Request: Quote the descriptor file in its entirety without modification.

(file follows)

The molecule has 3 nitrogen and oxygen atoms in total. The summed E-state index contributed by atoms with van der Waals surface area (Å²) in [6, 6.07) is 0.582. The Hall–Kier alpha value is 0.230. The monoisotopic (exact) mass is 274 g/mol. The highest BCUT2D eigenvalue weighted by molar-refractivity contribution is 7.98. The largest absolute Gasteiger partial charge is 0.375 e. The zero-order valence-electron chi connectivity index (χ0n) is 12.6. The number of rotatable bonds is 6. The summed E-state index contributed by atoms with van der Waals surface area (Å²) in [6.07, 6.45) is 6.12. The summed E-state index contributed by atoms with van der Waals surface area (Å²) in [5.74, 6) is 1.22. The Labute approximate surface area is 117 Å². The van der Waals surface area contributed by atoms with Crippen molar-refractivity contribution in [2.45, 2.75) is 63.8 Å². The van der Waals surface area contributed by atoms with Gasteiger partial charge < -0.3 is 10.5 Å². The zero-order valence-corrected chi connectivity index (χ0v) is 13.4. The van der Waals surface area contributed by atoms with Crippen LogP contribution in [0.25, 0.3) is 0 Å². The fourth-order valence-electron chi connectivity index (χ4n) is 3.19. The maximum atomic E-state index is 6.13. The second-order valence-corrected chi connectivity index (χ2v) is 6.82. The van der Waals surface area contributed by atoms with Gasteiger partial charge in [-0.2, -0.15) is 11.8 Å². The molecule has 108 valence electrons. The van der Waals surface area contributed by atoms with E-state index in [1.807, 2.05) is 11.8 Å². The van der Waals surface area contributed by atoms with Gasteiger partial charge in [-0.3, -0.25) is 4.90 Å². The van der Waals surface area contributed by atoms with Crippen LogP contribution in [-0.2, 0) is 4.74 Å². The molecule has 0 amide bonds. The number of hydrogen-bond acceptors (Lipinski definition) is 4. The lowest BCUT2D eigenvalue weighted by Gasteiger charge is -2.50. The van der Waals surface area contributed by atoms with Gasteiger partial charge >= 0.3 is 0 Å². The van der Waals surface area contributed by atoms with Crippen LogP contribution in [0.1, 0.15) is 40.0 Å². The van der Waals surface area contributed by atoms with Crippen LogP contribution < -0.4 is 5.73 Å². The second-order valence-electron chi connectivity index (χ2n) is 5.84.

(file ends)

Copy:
The molecule has 3 nitrogen and oxygen atoms in total. The summed E-state index contributed by atoms with van der Waals surface area (Å²) in [6, 6.07) is 0.582. The Hall–Kier alpha value is 0.230. The monoisotopic (exact) mass is 274 g/mol. The highest BCUT2D eigenvalue weighted by molar-refractivity contribution is 7.98. The largest absolute Gasteiger partial charge is 0.375 e. The zero-order valence-electron chi connectivity index (χ0n) is 12.6. The number of rotatable bonds is 6. The summed E-state index contributed by atoms with van der Waals surface area (Å²) in [6.07, 6.45) is 6.12. The summed E-state index contributed by atoms with van der Waals surface area (Å²) in [5.74, 6) is 1.22. The Labute approximate surface area is 117 Å². The van der Waals surface area contributed by atoms with Crippen molar-refractivity contribution in [2.45, 2.75) is 63.8 Å². The van der Waals surface area contributed by atoms with Gasteiger partial charge < -0.3 is 10.5 Å². The zero-order valence-corrected chi connectivity index (χ0v) is 13.4. The van der Waals surface area contributed by atoms with Crippen LogP contribution in [0.25, 0.3) is 0 Å². The fourth-order valence-electron chi connectivity index (χ4n) is 3.19. The maximum atomic E-state index is 6.13. The second-order valence-corrected chi connectivity index (χ2v) is 6.82. The van der Waals surface area contributed by atoms with Gasteiger partial charge in [-0.2, -0.15) is 11.8 Å². The molecule has 108 valence electrons. The van der Waals surface area contributed by atoms with E-state index in [1.807, 2.05) is 11.8 Å². The van der Waals surface area contributed by atoms with Gasteiger partial charge in [-0.3, -0.25) is 4.90 Å². The van der Waals surface area contributed by atoms with Crippen LogP contribution in [-0.2, 0) is 4.74 Å². The molecule has 0 amide bonds. The number of hydrogen-bond acceptors (Lipinski definition) is 4. The lowest BCUT2D eigenvalue weighted by Gasteiger charge is -2.50. The van der Waals surface area contributed by atoms with Gasteiger partial charge >= 0.3 is 0 Å². The van der Waals surface area contributed by atoms with Crippen LogP contribution in [0.1, 0.15) is 40.0 Å². The van der Waals surface area contributed by atoms with Crippen LogP contribution < -0.4 is 5.73 Å². The second-order valence-electron chi connectivity index (χ2n) is 5.84.